20 Aug '11 03:54

http://www.physorg.com/news/2011-08-energy-storage-device-recharge-electric.html

I did a quickie analysis and figured this: suppose the battery stores 25 Kwh of energy.

Suppose you want to charge that battery in one hour. That means pumping in 25,000 watts for a full hour. But suppose you want to charge it in 30 minutes. Then you need 50,000 watts running a half hour. But suppose you want to do it in 3 minutes. Now you need 500,000 watts running for 3 minutes to get that 25 kwh battery to peak.

So how do you do that? Run 500 volts, you need 1000 amps. 100 volts, 5000 amps.

So it looks like, in order to keep the cable under the size of a 2X4, you have to way up the voltage, say 5,000 volts at 100 amps. 50,000 volts at 10 amps. Something like that.

So what technological answer is there for such a charging station?

Also, am I correct in my assumptions here? Anyone want to think this one through and see if they come up with the same problems?

I know how we insulate at 50,000 volts, I work with 200,000 volt power supplies and it ain't easy, especially for public use. For geeks like me, we are used to that kind of energy, and we know how to handle it, buddy system kind of thing but most of the cables we use only insulate around 30,000 volts. And if that cable got a crack in it somehow and a little bit of moisture, say a rainstorm......

So high voltages in public hands? I don't think so.

So how high a voltage could we build a power cable, to be flexible and robust enough for public customers to handle safely? We could do 5000 volts at 100 amps.

Even that can be extremely dangerous if a crack in the insulation showed up.

So it sounds like the cable is going to have to be a pretty complex affair, say a double insulated or triple insulated cable with conducting coatings inside or like coax with several coaxial layers and the outer layers having sensors that detect the presence of current flow that would indicate leakage, like a ground fault indicator but for 5000 and up voltage systems.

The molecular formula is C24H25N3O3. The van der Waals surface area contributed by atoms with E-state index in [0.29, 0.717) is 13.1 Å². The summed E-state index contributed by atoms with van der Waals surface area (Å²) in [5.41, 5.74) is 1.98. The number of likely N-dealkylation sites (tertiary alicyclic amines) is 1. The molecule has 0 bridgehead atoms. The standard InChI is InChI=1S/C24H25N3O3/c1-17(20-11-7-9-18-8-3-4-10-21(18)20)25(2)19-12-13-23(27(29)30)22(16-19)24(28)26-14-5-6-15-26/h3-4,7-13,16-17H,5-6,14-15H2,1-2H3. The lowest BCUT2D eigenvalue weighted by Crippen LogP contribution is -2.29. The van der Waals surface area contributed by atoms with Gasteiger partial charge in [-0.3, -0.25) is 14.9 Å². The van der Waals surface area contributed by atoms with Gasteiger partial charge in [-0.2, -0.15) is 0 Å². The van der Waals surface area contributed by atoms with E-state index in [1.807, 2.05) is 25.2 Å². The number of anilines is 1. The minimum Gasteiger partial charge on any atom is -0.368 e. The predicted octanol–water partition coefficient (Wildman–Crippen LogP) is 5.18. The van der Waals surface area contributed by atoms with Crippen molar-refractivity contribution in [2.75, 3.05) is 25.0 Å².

Even then you have to explicitly trust the current leakage sensor to work almost 100 percent of the time the cable is in use.

Assuming such a battery comes online there is going to be serious issues trying to cram that much energy into a short space of time. Anyone want to verify my analysis?

I did a quickie analysis and figured this: suppose the battery stores 25 Kwh of energy.

Suppose you want to charge that battery in one hour. That means pumping in 25,000 watts for a full hour. But suppose you want to charge it in 30 minutes. Then you need 50,000 watts running a half hour. But suppose you want to do it in 3 minutes. Now you need 500,000 watts running for 3 minutes to get that 25 kwh battery to peak.

So how do you do that? Run 500 volts, you need 1000 amps. 100 volts, 5000 amps.

So it looks like, in order to keep the cable under the size of a 2X4, you have to way up the voltage, say 5,000 volts at 100 amps. 50,000 volts at 10 amps. Something like that.

So what technological answer is there for such a charging station?

Also, am I correct in my assumptions here? Anyone want to think this one through and see if they come up with the same problems?

I know how we insulate at 50,000 volts, I work with 200,000 volt power supplies and it ain't easy, especially for public use. For geeks like me, we are used to that kind of energy, and we know how to handle it, buddy system kind of thing but most of the cables we use only insulate around 30,000 volts. And if that cable got a crack in it somehow and a little bit of moisture, say a rainstorm......

So high voltages in public hands? I don't think so.

So how high a voltage could we build a power cable, to be flexible and robust enough for public customers to handle safely? We could do 5000 volts at 100 amps.

Even that can be extremely dangerous if a crack in the insulation showed up.

So it sounds like the cable is going to have to be a pretty complex affair, say a double insulated or triple insulated cable with conducting coatings inside or like coax with several coaxial layers and the outer layers having sensors that detect the presence of current flow that would indicate leakage, like a ground fault indicator but for 5000 and up voltage systems.

Even then you have to explicitly trust the current leakage sensor to work almost 100 percent of the time the cable is in use.

Assuming such a battery comes online there is going to be serious issues trying to cram that much energy into a short space of time. Anyone want to verify my analysis?